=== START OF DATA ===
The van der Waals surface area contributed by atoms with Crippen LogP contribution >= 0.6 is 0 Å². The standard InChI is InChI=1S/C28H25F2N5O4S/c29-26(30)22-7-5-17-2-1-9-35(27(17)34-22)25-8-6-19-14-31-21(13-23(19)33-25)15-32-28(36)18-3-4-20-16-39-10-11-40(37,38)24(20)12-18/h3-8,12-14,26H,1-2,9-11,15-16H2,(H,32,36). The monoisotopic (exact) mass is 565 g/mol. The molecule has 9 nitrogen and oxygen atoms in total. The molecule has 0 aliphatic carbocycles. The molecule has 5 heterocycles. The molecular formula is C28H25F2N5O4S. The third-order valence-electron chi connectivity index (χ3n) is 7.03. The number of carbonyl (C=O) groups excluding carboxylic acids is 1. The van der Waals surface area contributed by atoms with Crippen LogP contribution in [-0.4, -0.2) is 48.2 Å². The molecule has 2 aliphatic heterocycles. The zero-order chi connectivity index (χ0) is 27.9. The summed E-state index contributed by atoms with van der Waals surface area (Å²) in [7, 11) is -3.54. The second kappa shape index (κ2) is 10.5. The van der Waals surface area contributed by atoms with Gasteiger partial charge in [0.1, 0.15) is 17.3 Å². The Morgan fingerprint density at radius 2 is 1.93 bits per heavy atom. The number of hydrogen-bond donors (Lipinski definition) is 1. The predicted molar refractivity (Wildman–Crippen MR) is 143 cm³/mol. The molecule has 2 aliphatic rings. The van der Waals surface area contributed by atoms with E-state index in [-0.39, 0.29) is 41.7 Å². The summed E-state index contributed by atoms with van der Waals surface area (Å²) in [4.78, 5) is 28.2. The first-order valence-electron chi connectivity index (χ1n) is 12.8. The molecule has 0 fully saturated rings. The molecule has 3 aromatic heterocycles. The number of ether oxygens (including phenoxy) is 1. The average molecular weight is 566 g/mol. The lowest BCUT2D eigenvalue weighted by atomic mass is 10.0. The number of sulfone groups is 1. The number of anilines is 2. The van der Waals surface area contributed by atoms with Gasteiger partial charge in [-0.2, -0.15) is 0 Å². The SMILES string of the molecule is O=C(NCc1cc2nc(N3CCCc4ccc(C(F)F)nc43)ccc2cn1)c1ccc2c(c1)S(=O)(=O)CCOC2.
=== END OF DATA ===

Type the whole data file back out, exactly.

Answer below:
The van der Waals surface area contributed by atoms with Crippen LogP contribution >= 0.6 is 0 Å². The standard InChI is InChI=1S/C28H25F2N5O4S/c29-26(30)22-7-5-17-2-1-9-35(27(17)34-22)25-8-6-19-14-31-21(13-23(19)33-25)15-32-28(36)18-3-4-20-16-39-10-11-40(37,38)24(20)12-18/h3-8,12-14,26H,1-2,9-11,15-16H2,(H,32,36). The monoisotopic (exact) mass is 565 g/mol. The molecule has 9 nitrogen and oxygen atoms in total. The molecule has 0 aliphatic carbocycles. The molecule has 5 heterocycles. The molecular formula is C28H25F2N5O4S. The third-order valence-electron chi connectivity index (χ3n) is 7.03. The number of carbonyl (C=O) groups excluding carboxylic acids is 1. The van der Waals surface area contributed by atoms with Crippen LogP contribution in [-0.4, -0.2) is 48.2 Å². The molecule has 2 aliphatic heterocycles. The zero-order chi connectivity index (χ0) is 27.9. The summed E-state index contributed by atoms with van der Waals surface area (Å²) in [7, 11) is -3.54. The second kappa shape index (κ2) is 10.5. The van der Waals surface area contributed by atoms with Gasteiger partial charge in [0.1, 0.15) is 17.3 Å². The Morgan fingerprint density at radius 2 is 1.93 bits per heavy atom. The number of hydrogen-bond donors (Lipinski definition) is 1. The predicted molar refractivity (Wildman–Crippen MR) is 143 cm³/mol. The molecule has 2 aliphatic rings. The van der Waals surface area contributed by atoms with E-state index in [-0.39, 0.29) is 41.7 Å². The summed E-state index contributed by atoms with van der Waals surface area (Å²) in [4.78, 5) is 28.2. The first-order valence-electron chi connectivity index (χ1n) is 12.8. The molecule has 0 fully saturated rings. The molecule has 3 aromatic heterocycles. The number of ether oxygens (including phenoxy) is 1. The average molecular weight is 566 g/mol. The lowest BCUT2D eigenvalue weighted by atomic mass is 10.0. The number of sulfone groups is 1. The number of anilines is 2. The van der Waals surface area contributed by atoms with Gasteiger partial charge in [-0.2, -0.15) is 0 Å². The SMILES string of the molecule is O=C(NCc1cc2nc(N3CCCc4ccc(C(F)F)nc43)ccc2cn1)c1ccc2c(c1)S(=O)(=O)CCOC2.